Adoption & Its Competitors in American Society: Results of a National Survey Regarding Adoption in the United States in 2022 
by George Barna

CLICK HERE to view the full report

The Supreme Court’s decision to overturn Roe v. Wade, Knox says, has also provided another group with an important opportunity to speak up and be heard.

“While adoption has always been an option for women, the Supreme Court’s decision has many people talking about the choices that women have when facing an unplanned pregnancy. Those of us who have been touched by adoption have experienced what a life-giving and positive choice it is, and this moment in history has provided us with the opportunity to share that message with others.”

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About the Study: Adoption & Its Competitors in American Society: Results of a National Survey Regarding Adoption in the United States in 2022 by George Barna

This research was commissioned by the Opt Institute, a national adoption research and think tank, to better understand perceptions and expectations related to adoption in the United States. The research was conducted among a qualified national sample of women who are considered to be of prime childbearing age (15 to 44). There are an estimated 65 million women currently in that age segment. The survey data with qualified women was collected several months before the Supreme Court ruling was handed down. There were 1,091 interviews completed in January 2022 among a national sample of women between the ages of 15 and 44. The survey interviews consisted of 64 closed-ended questions and lasted an average of 16 minutes apiece. The interviews were completed via an intentional mixed-mode data collection process, with 505 women interviewed via telephone and 586 via online surveys. All respondents were randomly sampled, with geographic quotas established and multiple contact attempts per potential respondent.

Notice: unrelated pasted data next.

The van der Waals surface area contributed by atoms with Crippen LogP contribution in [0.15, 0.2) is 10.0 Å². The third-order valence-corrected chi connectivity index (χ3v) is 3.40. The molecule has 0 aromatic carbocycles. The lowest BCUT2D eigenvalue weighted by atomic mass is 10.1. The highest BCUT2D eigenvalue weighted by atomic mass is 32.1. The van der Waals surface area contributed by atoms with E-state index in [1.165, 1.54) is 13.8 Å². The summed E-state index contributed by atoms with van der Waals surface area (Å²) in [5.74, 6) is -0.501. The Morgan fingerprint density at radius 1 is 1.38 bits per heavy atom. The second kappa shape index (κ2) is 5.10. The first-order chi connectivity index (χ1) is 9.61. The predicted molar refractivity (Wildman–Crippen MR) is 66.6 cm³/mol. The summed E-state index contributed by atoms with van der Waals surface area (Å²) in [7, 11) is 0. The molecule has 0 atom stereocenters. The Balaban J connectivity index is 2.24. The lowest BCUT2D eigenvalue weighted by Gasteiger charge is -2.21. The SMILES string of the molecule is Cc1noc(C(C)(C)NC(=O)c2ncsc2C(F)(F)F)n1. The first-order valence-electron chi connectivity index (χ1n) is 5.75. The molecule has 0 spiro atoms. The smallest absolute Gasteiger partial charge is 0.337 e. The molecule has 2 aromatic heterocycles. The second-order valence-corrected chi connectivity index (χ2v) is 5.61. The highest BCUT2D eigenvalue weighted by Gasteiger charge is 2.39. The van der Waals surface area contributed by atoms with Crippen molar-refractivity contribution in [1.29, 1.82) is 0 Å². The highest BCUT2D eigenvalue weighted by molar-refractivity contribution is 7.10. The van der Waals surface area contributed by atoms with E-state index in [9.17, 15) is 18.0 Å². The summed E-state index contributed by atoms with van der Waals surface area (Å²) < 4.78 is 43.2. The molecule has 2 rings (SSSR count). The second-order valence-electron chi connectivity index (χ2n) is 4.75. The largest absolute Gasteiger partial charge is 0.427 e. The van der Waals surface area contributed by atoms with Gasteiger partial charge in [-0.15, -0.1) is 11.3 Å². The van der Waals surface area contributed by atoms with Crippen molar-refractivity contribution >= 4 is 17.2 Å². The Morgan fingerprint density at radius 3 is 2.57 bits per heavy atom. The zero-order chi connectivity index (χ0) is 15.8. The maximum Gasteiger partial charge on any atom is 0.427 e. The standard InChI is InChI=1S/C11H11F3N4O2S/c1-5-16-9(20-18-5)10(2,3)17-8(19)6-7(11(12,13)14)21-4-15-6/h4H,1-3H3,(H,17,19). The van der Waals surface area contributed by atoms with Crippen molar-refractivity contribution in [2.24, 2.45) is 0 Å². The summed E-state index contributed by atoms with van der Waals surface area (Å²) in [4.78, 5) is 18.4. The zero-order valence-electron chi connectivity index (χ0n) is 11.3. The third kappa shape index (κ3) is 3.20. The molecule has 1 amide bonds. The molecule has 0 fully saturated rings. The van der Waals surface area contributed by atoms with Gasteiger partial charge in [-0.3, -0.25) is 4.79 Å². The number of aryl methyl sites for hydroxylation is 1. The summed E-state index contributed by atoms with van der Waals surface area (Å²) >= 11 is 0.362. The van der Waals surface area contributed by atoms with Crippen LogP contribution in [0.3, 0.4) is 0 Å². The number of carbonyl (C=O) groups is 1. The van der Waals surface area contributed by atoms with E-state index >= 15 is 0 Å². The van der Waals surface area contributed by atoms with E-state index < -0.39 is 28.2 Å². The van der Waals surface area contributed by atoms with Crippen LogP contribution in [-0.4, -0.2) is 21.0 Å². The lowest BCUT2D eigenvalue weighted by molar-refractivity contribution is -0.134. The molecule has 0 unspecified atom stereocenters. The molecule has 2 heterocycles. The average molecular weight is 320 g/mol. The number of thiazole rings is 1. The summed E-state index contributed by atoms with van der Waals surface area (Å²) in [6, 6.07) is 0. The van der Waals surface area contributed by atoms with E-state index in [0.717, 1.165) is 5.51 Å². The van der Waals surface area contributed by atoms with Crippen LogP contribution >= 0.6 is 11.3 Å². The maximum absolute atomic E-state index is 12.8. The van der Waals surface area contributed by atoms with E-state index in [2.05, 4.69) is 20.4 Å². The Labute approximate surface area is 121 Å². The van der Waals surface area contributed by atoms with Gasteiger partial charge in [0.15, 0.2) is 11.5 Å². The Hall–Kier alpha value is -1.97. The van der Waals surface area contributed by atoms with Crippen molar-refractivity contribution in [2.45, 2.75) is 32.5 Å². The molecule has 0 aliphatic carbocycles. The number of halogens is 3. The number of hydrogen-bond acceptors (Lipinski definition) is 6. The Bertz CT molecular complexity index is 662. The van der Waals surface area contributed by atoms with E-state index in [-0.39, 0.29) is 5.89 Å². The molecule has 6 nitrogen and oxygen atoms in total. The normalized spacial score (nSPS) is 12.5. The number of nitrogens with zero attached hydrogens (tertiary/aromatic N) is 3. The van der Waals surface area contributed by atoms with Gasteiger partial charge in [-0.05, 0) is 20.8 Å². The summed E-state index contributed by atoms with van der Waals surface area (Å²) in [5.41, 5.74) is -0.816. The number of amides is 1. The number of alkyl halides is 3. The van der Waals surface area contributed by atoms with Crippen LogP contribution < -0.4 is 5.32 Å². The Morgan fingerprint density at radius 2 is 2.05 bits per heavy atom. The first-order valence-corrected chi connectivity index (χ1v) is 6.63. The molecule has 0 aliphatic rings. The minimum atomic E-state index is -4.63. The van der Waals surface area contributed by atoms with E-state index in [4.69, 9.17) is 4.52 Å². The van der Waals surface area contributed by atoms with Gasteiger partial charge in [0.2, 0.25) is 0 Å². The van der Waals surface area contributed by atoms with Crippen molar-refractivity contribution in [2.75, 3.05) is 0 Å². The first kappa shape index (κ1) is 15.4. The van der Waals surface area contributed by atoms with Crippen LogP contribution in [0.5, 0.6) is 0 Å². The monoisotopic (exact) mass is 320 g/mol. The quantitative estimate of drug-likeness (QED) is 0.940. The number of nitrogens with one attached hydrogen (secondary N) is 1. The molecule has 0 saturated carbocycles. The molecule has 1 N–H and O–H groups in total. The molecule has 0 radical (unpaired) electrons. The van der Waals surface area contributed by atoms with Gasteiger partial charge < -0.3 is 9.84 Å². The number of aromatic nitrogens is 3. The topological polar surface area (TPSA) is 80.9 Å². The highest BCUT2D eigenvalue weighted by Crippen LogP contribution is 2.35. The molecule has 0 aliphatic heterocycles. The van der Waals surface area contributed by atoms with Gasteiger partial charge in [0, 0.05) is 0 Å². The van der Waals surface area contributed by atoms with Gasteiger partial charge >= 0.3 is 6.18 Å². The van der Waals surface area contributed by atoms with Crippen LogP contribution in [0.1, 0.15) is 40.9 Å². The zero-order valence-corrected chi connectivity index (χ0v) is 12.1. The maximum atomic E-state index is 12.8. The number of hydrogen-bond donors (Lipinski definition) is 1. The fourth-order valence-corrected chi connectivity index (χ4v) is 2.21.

The full report, Adoption & Its Competitors in American Society: Results of a National Survey Regarding Adoption in the U.S. in 2022 by George Barna, is available here.
About the Cultural Research Center
The Cultural Research Center (CRC) at Arizona Christian University is located on the school’s campus in Glendale, Arizona, in the Phoenix metropolitan area. In addition to conducting the annual American Worldview Inventory, CRC also introduced the ACU Student Worldview Inventory (SWVI) in 2020. That survey is administered to every ACU student at the start of each academic year, and a final administration among students just prior to their graduation. The ACU SWVI enables the University to track the worldview development of its student body and to make changes as recommended by the research. The Cultural Research Center also conducts nationwide research studies to understand the intersection of faith and culture and shares that information with organizations dedicated to transforming American culture with biblical truth. CRC is guided by George Barna, Director of Research, and Tracy Munsil, Executive Director. Like ACU, CRC embraces biblical Christianity but serves with a variety of Bible-centric, theologically conservative Christian ministries and remains politically non-partisan. Access to the results from past public surveys conducted by CRC, as well as additional information about the Cultural Research Center, can be accessed at Further information about Arizona Christian University is available at
About Opt Institute
Opt Institute is a non-profit research foundation and think tank dedicated to improving access to and support for private infant adoption. For more information, visit